Like your favorite season, The Judybats 1991 debut Native Son conjures moments of exploding possibility or reassuring melancholy– perhaps a Spring that sends you sipping front porch cocktails, head over for who knows; or maybe a finally-fall that finds you reaching for a cardigan, reckoning with nostalgia.
Native Son is yet another document of the American South’s pop domination during the burgeoning Buzz Bin era. R.E.M. headlines the discussion, but other southern artists like Let’s Active, Tommy Keene, Vulgar Boatmen, The Spongetones, The Windbreakers, and The dB’s released sides full of Byrdsian jangle and earworm hooks. Arriving in 1987 and signing to Sire Records in 1991, Knoxville’s Judybats sounded at home in the zeitgeist. Their debut is a kaleidoscope of chiming arpeggios, whimsical flourishes, and headphone-friendly layers, each song possessing the heft of a mini-epic.
Jeff Heiskell’s vocals– dramatic, sometimes near-operatic– charm in their star turn, but never overshadow the band. Ed Winter’s electric guitar, Peggy Hambright’s imaginative keys, and Johnny Sughrue’s reassuring acoustic strum are essential to the spectacle.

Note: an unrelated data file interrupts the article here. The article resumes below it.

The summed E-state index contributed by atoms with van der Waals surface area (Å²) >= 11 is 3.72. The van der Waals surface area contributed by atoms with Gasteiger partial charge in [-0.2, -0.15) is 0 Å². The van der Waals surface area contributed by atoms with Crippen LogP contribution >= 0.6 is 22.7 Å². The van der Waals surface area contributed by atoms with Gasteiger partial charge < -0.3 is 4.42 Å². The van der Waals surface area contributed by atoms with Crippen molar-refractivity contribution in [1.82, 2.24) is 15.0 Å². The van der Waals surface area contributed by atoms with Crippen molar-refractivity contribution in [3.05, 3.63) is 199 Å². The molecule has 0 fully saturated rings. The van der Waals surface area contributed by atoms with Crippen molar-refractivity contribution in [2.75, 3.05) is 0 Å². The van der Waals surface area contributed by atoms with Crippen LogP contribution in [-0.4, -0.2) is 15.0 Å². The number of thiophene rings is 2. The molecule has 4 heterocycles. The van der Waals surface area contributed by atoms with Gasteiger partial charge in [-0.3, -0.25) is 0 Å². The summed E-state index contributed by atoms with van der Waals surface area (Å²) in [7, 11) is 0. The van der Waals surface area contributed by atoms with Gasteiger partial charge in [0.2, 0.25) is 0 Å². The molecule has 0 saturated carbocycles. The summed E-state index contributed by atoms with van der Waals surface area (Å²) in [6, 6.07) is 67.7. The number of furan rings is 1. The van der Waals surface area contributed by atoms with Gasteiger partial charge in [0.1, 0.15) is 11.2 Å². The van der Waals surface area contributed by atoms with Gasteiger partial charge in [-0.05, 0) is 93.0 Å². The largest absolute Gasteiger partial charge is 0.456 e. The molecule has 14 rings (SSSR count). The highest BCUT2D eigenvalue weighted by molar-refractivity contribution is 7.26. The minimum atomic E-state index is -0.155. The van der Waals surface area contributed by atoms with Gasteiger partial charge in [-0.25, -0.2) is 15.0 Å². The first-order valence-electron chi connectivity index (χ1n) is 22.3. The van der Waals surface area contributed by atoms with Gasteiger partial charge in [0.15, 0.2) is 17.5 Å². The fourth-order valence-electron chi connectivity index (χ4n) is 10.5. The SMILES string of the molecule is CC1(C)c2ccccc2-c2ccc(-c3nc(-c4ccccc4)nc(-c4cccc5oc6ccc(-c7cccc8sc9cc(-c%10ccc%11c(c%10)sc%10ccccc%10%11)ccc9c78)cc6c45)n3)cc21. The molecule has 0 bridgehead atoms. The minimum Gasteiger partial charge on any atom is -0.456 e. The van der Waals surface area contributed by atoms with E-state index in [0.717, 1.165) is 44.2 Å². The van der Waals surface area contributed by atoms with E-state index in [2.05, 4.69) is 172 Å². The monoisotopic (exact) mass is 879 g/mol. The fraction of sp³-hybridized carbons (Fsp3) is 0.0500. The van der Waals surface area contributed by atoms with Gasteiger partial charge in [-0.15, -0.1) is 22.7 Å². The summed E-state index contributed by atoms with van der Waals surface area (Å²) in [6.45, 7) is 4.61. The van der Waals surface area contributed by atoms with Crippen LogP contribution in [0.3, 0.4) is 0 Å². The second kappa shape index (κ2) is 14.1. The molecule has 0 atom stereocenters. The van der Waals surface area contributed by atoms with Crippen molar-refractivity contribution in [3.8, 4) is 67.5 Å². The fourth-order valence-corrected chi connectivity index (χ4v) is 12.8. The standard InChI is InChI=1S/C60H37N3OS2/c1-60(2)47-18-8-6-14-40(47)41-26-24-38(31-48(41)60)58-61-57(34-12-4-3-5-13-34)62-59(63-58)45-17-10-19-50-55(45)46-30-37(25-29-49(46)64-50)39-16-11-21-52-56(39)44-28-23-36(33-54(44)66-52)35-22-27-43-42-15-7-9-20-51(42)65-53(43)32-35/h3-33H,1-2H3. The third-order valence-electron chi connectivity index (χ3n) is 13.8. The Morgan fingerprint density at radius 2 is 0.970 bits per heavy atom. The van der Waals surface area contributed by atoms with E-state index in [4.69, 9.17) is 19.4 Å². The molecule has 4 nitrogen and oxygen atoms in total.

“Native Son” and the equally indelible “Daylight” are some of the most endearing opening six minutes of any album, and the newly initiated could almost be forgiven for never making it past those songs, fingers forever returning to the rewind button– but The Judybats reserve two of their best cuts (“Waiting for the Rain” and “Perfumed Lies”) for a b-side dressed in perfect pop whoa’s & ooh’s. Of course, NS is rich with showpieces including the giddy-up bounce of “Convalescing in Spain”, the moody “Incognito”, “Woman in the Garden”, and a gleaming take on the 13th Floor Elevator’s “She Lives (In a Time of Her Own)”.
By 1991, another regional indie explosion, this time from Seattle, redefined what alternative music meant to the mainstream, leaving little space for bands like The Judybats on Alternative Nation’s rotation. Despite the sea change, the band released four more albums, all worth a revisit or that first unsuspecting listen. But embrace the head rush of a wide-eyed debut and start here.